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An Introduction to Optimal Designs for Social and Biomedical Research

ISBN: 978-0-470-69450-3
346 pages
June 2009
An Introduction to Optimal Designs for Social and Biomedical Research (0470694505) cover image
The increasing cost of research means that scientists are in more urgent need of optimal design theory to increase the efficiency of parameter estimators and the statistical power of their tests.

The objectives of a good design are to provide interpretable and accurate inference at minimal costs. Optimal design theory can help to identify a design with maximum power and maximum information for a statistical model and, at the same time, enable researchers to check on the model assumptions.

This Book:

  • Introduces optimal experimental design in an accessible format.
  • Provides guidelines for practitioners to increase the efficiency of their designs, and demonstrates how optimal designs can reduce a study’s costs.
  • Discusses the merits of optimal designs and compares them with commonly used designs.
  • Takes the reader from simple linear regression models to advanced designs for multiple linear regression and nonlinear models in a systematic manner.
  • Illustrates design techniques with practical examples from social and biomedical research to enhance the reader’s understanding.

Researchers and students studying social, behavioural and biomedical sciences will find this book useful for understanding design issues and in putting optimal design ideas to practice. 

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Preface.

Acknowledgements.

1 Introduction to designs.

1.1 Introduction.

1.2 Stages of the research process.

1.3 Research design.

1.4 Types of research designs.

1.5 Requirements for a ‘good’ design.

1.6 Ethical aspects of design choice.

1.7 Exact versus approximate designs.

1.8 Examples.

1.9 Summary.

2 Designs for simple linear regression.

2.1 Design problem for a linear model.

2.2 Designs for radiation-dosage example.

2.3 Relative efficiency and sample size.

2.4 Simultaneous inference.

2.5 Optimality criteria.

2.6 Relative efficiency.

2.7 Matrix formulation of designs for linear regression.

2.8 Summary.

3 Designs for multiple linear regression analysis.

3.1 Design problem for multiple linear regression.

3.2 Designs for vocabulary-growth study.

3.3 Relative efficiency and sample size.

3.4 Simultaneous inference.

3.5 Optimality criteria for a subset of parameters.

3.6 Relative efficiency.

3.7 Designs for polynomial regression model.

3.8 The Poggendorff and Ponzo illusion study.

3.9 Uncertainty about best fitting regression models.

3.10 Matrix notation of designs for multiple regression models.

3.11 Summary.

4 Designs for analysis of variance models.

4.1 A typical design problem for an analysis of variance model.

4.2 Estimation of parameters and efficiency.

4.3 Simultaneous inference and optimality criteria.

4.4 Designs for groups under stress study.

4.5 Specific hypotheses and contrasts.

4.6 Designs for the composite faces study.

4.7 Balanced designs versus unbalanced designs.

4.8 Matrix notation for Groups under Stress study.

4.9 Summary.

5 Designs for logistic regression models.

5.1 Design problem for logistic regression.

5.2 The design.

5.3 The logistic regression model.

5.4 Approaches to deal with local optimality.

5.5 Designs for calibration of item parameters in item response theory models.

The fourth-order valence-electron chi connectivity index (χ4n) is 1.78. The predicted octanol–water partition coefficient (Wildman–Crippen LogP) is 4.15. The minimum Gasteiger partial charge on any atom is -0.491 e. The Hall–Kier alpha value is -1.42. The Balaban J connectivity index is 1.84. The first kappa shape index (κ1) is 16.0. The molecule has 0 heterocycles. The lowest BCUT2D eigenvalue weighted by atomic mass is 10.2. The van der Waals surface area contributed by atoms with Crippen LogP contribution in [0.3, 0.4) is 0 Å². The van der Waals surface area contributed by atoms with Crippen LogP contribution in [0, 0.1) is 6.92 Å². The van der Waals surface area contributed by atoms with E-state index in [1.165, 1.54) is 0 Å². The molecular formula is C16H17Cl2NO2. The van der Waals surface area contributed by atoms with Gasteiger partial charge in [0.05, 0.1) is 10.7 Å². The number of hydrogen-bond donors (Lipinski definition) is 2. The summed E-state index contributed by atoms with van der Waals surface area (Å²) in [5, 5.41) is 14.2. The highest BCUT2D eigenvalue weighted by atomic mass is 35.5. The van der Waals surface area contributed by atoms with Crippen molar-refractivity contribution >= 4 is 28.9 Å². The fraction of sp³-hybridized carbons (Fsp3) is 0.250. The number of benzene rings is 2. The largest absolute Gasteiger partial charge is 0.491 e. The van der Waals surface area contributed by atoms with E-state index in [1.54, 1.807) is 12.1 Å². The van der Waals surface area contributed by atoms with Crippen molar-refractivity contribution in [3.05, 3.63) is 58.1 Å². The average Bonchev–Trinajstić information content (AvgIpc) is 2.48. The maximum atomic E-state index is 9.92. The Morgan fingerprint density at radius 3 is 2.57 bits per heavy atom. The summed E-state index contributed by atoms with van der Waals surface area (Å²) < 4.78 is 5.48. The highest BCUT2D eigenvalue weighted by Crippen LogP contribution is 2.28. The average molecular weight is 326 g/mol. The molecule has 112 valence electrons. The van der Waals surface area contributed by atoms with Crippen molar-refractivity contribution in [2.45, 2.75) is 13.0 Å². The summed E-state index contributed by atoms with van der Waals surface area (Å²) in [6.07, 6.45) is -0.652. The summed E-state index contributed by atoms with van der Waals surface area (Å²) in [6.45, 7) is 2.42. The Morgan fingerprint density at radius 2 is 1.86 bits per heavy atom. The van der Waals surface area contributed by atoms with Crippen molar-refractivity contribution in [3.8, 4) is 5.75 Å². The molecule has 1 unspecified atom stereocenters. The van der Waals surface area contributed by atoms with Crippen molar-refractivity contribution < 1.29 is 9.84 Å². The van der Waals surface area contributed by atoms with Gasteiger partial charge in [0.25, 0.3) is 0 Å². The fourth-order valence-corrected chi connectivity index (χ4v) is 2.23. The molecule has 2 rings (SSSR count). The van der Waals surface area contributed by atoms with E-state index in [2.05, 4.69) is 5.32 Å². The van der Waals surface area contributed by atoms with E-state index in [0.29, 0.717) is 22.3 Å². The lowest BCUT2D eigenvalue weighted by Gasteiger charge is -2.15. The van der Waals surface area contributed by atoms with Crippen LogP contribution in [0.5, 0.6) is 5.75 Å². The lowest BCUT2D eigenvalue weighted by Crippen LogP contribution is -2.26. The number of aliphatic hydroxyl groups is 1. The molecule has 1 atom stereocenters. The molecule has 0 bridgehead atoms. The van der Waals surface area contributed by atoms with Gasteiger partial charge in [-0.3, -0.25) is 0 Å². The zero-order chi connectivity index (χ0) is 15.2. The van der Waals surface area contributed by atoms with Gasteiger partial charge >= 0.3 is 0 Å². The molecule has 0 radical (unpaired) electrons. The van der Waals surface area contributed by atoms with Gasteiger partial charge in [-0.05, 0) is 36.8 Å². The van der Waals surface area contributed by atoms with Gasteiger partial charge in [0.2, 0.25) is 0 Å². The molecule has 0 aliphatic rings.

5.6 Matrix formulation of designs for logistic regression.

5.7 Summary.

6 Designs for multilevel models.

6.1 Design problem for multilevel models.

6.2 The multilevel regression model.

6.3 Cluster versus subject randomization.

6.4 Cost function.

6.5 Example: Nursing home study.

6.6 Optimal design and power.

6.7 Design effect in multilevel surveys.

6.8 Matrix formulation of the multilevel model .

6.9 Summary.

7 Longitudinal designs for repeated measurement models.

7.1 Design problem for repeated measurements.

7.2 The design.

7.3 Analysis techniques for repeated measures.

7.4 The linear mixed effects model for repeated measurement data.

7.5 Variance–covariance structures.

7.6 Estimation of parameters and efficiency.

7.7 Bone mineral density example.

7.8 Cost function.

7.9 D-optimal designs for linear mixed effects models with autocorrelated errors.

7.10 Miscellanea.

7. 11 Matrix formulation of the linear mixed effects model.

7. 12 Summary.

8 Two-treatment crossover designs.

8.1 Design problem for crossover studies.

8.2 The design.

8.3 Confounding treatment effects with nuisance effects.

8.4 The linear model for crossover designs.

8.5 Estimation of parameters and efficiency.

8.6 Cost and efficiency of the crossover design.

8.7 Optimal crossover designs for two treatments.

8.8 Matrix formulation of the mixed model for crossover designs.

8.9 Summary.

9 Alternative optimal designs for linear models.

9.1 Introduction.

9.2 Information matrix.

9.3 DA- or Ds-optimal designs.

9.4 Extrapolation optimal design.

9.5 L-optimal designs.

9.6 Bayesian optimal designs.

9.7 Minimax optimal design.

9.8 Multiple-objective optimal designs.

9.9 Summary.

10 Optimal designs for nonlinear models.

10.1 Introduction.

10.2 Linear models versus nonlinear models.

10.3 Design issues for nonlinear models.

10.4 Alternative optimal designs with examples.

10.5 Bayesian optimal designs.

10.6 Minimax optimal design.

10.7 Multiple-objective optimal designs.

10.8 Optimal design for model discrimination.

10.9 Summary.

11 Resources for the construction of optimal designs.

11.1 Introduction.

11.2 Sequential construction of optimal designs.

11.3 Exchange of design points.

11.4 Other algorithms.

11.5 Optimal design software.

11.6 A web site for finding optimal designs.

11.7 Summary.

References.

Author Index.

Subject Index.

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